With the following tips, as a new sales manager, you can lead your sales team to new heights.
As a new sales manager, you have a lot on your plate. In addition to helping your sales reps achieve their personal and career goals, you have quotas to meet, customers and prospects to serve, team meetings to plan, and a million details to keep track of. It can seem overwhelming if you let it. If you pay attention to the following tips, however, you can make progress in your new role and lead your sales team to new heights.
One of the most commonly made mistakes for a new sales manager is to assume that your sales reps are like you. They’re not like you, and until you realize this, you’ll have problems.
In many cases, sales reps are promoted to management positions because they’re great sales people. You probably spent quite a deal of time at the top of the list of high sales performers and your identity is wrapped up with being a top sales person in your organization. Your sales experience is great, but you will find it helpful to change your perspective a bit.
Your sales reps may not have the skills or drive to perform as well as you are accustomed to performing, and it can be very frustrating for a new sales manager to try to figure out how to make their sales reps to work just like them. You’ll be much more successful when you stop trying to get your sales reps to be just like you. Find out what motivates them. Find out what they want and what they’re good at, and then use those things to help them perform better. When you understand individuals on your sales team, you can help him or her to get what they want. This is difficult to do, but it can make a world of difference.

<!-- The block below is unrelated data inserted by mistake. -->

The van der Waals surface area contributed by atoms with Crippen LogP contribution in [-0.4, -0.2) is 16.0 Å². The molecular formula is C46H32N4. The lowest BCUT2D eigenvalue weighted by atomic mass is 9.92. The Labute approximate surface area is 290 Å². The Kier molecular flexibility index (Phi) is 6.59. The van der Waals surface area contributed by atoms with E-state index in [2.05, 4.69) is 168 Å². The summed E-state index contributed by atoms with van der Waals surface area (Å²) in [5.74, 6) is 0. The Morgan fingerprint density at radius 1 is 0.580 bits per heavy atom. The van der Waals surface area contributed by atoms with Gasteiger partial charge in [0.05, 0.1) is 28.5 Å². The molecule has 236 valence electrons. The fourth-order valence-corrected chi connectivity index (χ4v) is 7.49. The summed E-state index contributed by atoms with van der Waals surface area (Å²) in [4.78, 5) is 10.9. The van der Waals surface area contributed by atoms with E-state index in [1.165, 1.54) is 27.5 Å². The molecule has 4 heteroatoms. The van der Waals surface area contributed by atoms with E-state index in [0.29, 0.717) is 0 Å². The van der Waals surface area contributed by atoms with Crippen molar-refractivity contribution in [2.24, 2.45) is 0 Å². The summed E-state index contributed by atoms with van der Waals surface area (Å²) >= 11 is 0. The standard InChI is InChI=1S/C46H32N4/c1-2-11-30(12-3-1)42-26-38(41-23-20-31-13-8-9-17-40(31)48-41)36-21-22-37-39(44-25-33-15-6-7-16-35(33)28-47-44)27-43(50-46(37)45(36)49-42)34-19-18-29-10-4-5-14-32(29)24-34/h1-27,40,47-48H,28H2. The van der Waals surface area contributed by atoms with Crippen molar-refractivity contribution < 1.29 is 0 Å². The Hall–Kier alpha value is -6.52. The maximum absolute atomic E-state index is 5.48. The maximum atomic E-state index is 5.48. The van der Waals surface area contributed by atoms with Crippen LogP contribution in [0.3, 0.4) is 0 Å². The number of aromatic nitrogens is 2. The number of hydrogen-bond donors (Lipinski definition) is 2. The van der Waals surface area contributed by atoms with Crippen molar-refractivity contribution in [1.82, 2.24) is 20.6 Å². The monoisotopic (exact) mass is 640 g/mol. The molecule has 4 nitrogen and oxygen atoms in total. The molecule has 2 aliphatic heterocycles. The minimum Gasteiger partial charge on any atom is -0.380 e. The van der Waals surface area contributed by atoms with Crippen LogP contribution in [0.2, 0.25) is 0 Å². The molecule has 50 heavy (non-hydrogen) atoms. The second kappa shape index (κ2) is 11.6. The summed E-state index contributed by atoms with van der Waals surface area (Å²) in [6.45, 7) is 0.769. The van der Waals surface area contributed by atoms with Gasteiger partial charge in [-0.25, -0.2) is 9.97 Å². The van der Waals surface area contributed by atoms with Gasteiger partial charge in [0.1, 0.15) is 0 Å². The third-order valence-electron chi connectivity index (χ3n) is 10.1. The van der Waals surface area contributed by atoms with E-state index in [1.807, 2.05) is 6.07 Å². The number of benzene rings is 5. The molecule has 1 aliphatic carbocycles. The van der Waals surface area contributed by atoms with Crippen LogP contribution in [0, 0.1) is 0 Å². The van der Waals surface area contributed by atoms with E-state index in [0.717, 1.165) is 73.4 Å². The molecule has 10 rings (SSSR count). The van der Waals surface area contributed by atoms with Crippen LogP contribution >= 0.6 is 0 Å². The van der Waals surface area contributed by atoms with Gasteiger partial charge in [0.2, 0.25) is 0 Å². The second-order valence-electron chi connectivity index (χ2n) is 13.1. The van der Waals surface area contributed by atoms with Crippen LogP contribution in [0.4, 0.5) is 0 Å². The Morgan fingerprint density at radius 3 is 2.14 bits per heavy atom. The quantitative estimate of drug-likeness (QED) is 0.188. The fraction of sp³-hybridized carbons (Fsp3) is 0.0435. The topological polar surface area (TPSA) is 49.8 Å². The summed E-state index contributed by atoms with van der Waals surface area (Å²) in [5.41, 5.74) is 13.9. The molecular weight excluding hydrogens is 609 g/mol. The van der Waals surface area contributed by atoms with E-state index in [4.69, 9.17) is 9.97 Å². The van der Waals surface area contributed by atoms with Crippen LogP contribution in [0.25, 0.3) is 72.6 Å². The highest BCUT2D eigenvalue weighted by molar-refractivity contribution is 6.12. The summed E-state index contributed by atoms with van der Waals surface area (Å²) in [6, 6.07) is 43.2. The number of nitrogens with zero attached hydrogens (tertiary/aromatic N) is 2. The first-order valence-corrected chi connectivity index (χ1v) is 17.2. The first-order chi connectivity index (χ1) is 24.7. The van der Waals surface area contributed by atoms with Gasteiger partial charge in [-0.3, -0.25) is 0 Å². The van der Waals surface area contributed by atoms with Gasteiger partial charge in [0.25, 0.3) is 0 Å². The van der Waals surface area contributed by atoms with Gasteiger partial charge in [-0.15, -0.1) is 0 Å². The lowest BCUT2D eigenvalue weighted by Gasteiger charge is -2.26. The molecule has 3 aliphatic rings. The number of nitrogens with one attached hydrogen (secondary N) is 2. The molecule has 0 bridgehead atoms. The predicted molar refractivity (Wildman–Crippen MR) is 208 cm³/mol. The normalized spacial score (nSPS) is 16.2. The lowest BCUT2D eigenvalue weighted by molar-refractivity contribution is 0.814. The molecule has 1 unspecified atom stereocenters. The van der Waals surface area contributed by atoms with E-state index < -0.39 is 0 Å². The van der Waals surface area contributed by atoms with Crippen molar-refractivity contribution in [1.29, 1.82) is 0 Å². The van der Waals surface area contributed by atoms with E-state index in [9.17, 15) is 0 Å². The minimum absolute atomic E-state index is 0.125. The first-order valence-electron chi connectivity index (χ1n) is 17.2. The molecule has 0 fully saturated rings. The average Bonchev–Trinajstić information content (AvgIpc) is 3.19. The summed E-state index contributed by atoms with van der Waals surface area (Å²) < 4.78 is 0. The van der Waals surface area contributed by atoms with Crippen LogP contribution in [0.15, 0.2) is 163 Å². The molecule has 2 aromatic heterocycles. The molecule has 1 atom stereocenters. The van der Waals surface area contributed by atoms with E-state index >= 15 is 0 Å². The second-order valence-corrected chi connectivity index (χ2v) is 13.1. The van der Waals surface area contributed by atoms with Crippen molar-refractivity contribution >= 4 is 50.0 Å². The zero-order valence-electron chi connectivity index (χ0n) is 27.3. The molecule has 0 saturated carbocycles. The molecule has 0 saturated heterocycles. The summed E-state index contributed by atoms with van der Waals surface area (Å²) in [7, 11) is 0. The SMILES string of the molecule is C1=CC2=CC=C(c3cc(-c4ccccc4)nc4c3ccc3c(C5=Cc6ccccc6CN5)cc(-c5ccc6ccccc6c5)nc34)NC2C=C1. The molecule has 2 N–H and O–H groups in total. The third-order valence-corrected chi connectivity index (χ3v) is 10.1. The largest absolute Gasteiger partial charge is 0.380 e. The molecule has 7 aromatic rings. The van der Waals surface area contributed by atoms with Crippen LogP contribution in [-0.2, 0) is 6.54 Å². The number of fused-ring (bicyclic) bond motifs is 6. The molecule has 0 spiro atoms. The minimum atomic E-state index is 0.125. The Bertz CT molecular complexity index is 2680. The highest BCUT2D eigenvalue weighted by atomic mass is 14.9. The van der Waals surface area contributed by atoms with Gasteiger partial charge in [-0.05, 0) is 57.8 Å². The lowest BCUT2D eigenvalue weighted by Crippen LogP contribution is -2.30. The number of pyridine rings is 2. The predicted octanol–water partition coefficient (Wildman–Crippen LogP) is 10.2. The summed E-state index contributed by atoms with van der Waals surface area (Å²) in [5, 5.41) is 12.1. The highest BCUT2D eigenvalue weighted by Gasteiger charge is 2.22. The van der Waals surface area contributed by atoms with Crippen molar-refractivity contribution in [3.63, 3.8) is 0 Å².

You have a job as a new sales manager, and you’re anxious for success, but it takes time to learn to lead your team and turn a poor record into a winning one. As much as you want instant success, be patient and learn to celebrate your incremental progress toward your goals.
This may begin with finding satisfaction in failing less often. If a sales rep is rejected just five times the second week instead of the eleven times during the first week, give him a high five. That’s improvement. A positive attitude and a clap on the back at even small successes can make a big difference to your team when you’re a new sales manager.
If your new job came with a shiny new desk, it might be tempting to plant yourself in your cushy chair and stay put instead of running around from sales appointment to sales appointment, but resist this urge.
A new sales manager, and even an old sales manager for that matter, should lead from the field. When it comes down to it, your job is simple:
You’re the new sales manager because your good at selling, and selling doesn’t come naturally to many of your sales reps. They need you to train them, watch their progress, coach them on skills they need help with, and follow up with their new skills.
How you go about doing this is up to you. One new sales manager might accompany sales reps on appointments, watch, and coach sales reps in action, using travel time to talk about strategies and techniques. Another new sales manager might schedule weekly meetings with sales reps to check in and offer counsel and advice.
As a new sales manager, you can begin making a difference to your company today. With these three simple but important tips, you can get your sales team moving toward greater success right now.
Rhys is a tenacious, top performing Senior Sales Recruiter with 15+ years of focused experience in the Digital Media, Mobile, Software, Technology and B2B verticals. He has a successful track record of headhunting top performing sales candidates for some of the most exciting brands in North America. He is a Certified Recruitment Specialist (CRS) and has expert experience in prospecting new business, client retention/renewals and managing top performing sales and recruitment teams. Rhys enjoys spending quality time with his wife, son, and daughters, BBQing on a hot summer day and tropical vacations.